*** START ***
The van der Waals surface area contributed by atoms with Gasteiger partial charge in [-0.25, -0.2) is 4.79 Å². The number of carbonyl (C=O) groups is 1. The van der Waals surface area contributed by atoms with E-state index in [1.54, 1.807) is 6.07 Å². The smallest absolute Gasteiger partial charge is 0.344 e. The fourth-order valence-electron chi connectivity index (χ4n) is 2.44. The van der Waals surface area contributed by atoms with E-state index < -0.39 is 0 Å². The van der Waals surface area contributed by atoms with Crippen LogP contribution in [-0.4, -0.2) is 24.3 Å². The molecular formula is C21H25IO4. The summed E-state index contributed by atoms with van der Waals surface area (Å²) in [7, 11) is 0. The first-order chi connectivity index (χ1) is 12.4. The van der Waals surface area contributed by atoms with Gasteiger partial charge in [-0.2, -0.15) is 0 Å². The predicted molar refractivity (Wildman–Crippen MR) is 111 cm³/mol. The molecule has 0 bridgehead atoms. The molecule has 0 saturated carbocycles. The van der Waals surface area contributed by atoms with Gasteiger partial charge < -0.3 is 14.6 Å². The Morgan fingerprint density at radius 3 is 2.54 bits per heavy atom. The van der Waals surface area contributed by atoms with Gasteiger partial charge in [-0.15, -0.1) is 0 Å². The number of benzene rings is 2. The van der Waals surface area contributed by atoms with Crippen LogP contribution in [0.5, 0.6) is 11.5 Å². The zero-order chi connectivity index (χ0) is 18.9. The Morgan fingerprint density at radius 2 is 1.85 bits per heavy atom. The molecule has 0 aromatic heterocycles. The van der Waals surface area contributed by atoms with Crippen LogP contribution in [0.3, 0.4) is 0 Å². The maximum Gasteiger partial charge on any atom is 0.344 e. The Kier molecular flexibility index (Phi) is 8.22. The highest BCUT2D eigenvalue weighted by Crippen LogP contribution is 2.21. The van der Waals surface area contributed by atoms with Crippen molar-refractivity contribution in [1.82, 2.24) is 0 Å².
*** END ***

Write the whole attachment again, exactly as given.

The van der Waals surface area contributed by atoms with Gasteiger partial charge in [-0.25, -0.2) is 4.79 Å². The number of carbonyl (C=O) groups is 1. The van der Waals surface area contributed by atoms with E-state index in [1.54, 1.807) is 6.07 Å². The smallest absolute Gasteiger partial charge is 0.344 e. The fourth-order valence-electron chi connectivity index (χ4n) is 2.44. The van der Waals surface area contributed by atoms with E-state index < -0.39 is 0 Å². The van der Waals surface area contributed by atoms with Crippen LogP contribution in [-0.4, -0.2) is 24.3 Å². The molecular formula is C21H25IO4. The summed E-state index contributed by atoms with van der Waals surface area (Å²) in [7, 11) is 0. The first-order chi connectivity index (χ1) is 12.4. The van der Waals surface area contributed by atoms with Gasteiger partial charge in [-0.2, -0.15) is 0 Å². The predicted molar refractivity (Wildman–Crippen MR) is 111 cm³/mol. The molecule has 0 bridgehead atoms. The molecule has 0 saturated carbocycles. The van der Waals surface area contributed by atoms with Gasteiger partial charge < -0.3 is 14.6 Å². The Morgan fingerprint density at radius 3 is 2.54 bits per heavy atom. The van der Waals surface area contributed by atoms with Gasteiger partial charge in [-0.15, -0.1) is 0 Å². The number of benzene rings is 2. The van der Waals surface area contributed by atoms with Crippen LogP contribution in [0.5, 0.6) is 11.5 Å². The zero-order chi connectivity index (χ0) is 18.9. The Morgan fingerprint density at radius 2 is 1.85 bits per heavy atom. The molecule has 0 aromatic heterocycles. The van der Waals surface area contributed by atoms with Crippen LogP contribution in [0.3, 0.4) is 0 Å². The maximum Gasteiger partial charge on any atom is 0.344 e. The Kier molecular flexibility index (Phi) is 8.22. The highest BCUT2D eigenvalue weighted by Crippen LogP contribution is 2.21. The van der Waals surface area contributed by atoms with Crippen molar-refractivity contribution in [1.82, 2.24) is 0 Å².